Sachin Tendulkar made his debut for India at the age of 16 years and 205 days. (Getty Images)
Sachin Tendulkar, in his first tour to Pakistan in 1989, was out for a duck on debut for India in Karachi. (Getty Images)
Early on in his career, his extremely youthful appearence often belied the keen cricketing mind that lay beneath. (Getty Images)
Sachin reacts after getting his century against Kenya in the 1999 World Cup. India won by 94 runs. (Getty Images)
A young Sachin poses just before a Test series against Pakistan in India in 1989. (Getty Images)
Sachin went from being the youngest player on the team for a long time to one of the senior-most over a marathon career. (Getty Images)
A young Sachin gears up to face the legendary Pakistani pace attack in 1989. (Getty Images)
June 1990: Sachin in action during a net session at Headingley in Leeds, England. (Getty Images)
With 100 international centuries, most of Sachin's records are set to remain intact for a long, long, long time. (Getty Images)
In the 1990 tour of Pakistan, a Waqar Younis bouncer broke his nose. Refusing medical aid, Sachin wiped away the gushing blood, and went on ...
In a world of sport ruled by giants, it would be easy to lose him in a crowd. His face is still adolescent, and his voice, despite having gained in strength, is neither domineering nor forceful. Chances are that if you met him, there would be no memory of it.
Yet, the same person has become such an integral part of Indian middle-class conscience that for the last 24 years he has dwarfed everything around him. On October 10, the day he announced the date of his retirement, life seemed to come to a standstill. Television channels had no news other than reconstructing his life and times.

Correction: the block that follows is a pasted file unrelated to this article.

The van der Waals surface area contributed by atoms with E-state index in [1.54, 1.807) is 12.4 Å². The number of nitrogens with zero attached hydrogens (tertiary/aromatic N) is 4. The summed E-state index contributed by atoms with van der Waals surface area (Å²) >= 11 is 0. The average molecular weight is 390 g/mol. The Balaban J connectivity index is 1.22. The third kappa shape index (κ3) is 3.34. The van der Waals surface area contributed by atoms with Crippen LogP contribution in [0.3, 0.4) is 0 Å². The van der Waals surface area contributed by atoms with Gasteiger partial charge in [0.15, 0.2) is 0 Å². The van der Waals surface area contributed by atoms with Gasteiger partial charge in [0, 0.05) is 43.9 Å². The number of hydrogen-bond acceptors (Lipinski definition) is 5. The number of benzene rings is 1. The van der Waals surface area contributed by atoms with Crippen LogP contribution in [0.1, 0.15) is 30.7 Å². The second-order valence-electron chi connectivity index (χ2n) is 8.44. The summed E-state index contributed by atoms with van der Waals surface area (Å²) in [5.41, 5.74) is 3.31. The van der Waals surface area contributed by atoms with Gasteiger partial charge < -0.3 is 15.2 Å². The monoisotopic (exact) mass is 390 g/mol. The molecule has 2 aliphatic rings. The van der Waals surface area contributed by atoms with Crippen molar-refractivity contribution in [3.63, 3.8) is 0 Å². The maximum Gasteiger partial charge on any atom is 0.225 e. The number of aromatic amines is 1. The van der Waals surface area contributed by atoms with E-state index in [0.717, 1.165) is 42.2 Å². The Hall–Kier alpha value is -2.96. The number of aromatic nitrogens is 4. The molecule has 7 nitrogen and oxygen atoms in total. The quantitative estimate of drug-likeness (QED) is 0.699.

The newspapers the next day devoted space reserved only for those who leave an indelible mark on the lives of its people. It is the kind of adulation a nation bestows upon its saints, the conscience keepers of its society. Not for someone who has indulged in an activity of a harmless nature, whose pursuit is neither epochal nor can change the way people lead their lives.
The phenomenon of Sachin Ramesh Tendulkar, his staggering popularity and his God-like status among his followers is beyond the scope of this article. I, being one among those millions, who despite abhorring the cult of hero-worshipping, have watched in awe and admiration the birth, growth and now the exit — if one may call it so a month in advance — of a sportsman who has few peers; in terms of statistical achievements, none except for Don Bradman’s superhuman averages.
Two-and-a-half decades ago cricket followers had heard of a boy who batted as if the angels had decided to hold a cricket bat. In the sleepy Himachal Pradesh hamlet of Una, I watched him score only 10 runs, but was so impressed by this 15-year-old kid that my match report only had praise for his skills. Others who watched him had reacted the same way. The unanimous verdict was that he was special, destined to become one of the true greats of the game.
An age has passed by. Lifestyles have changed, the nation has changed, and the world has changed. Back then we had to stand in long queues to buy kerosene for our stoves. Today life is measured in the number of luxury goods we own.
What did not change was Tendulkar’s prodigious talent and the forecast that one day this boy wonder would conquer the cricketing world. Rarely, if ever, has a person fulfilled each and every promise he showed as a child. If anything, Tendulkar has achieved more than what destiny’s fingers may have written for him. They certainly wouldn’t have predicted a nation going ‘bonkers’ the day he would say he wasn’t going to play for much longer.
The law of nature may have forced an anguished Tendulkar to give up his most-loved treasure, but when, why and how did a sporting genius turn into a “God” for his followers is something future generations will try their best to find out.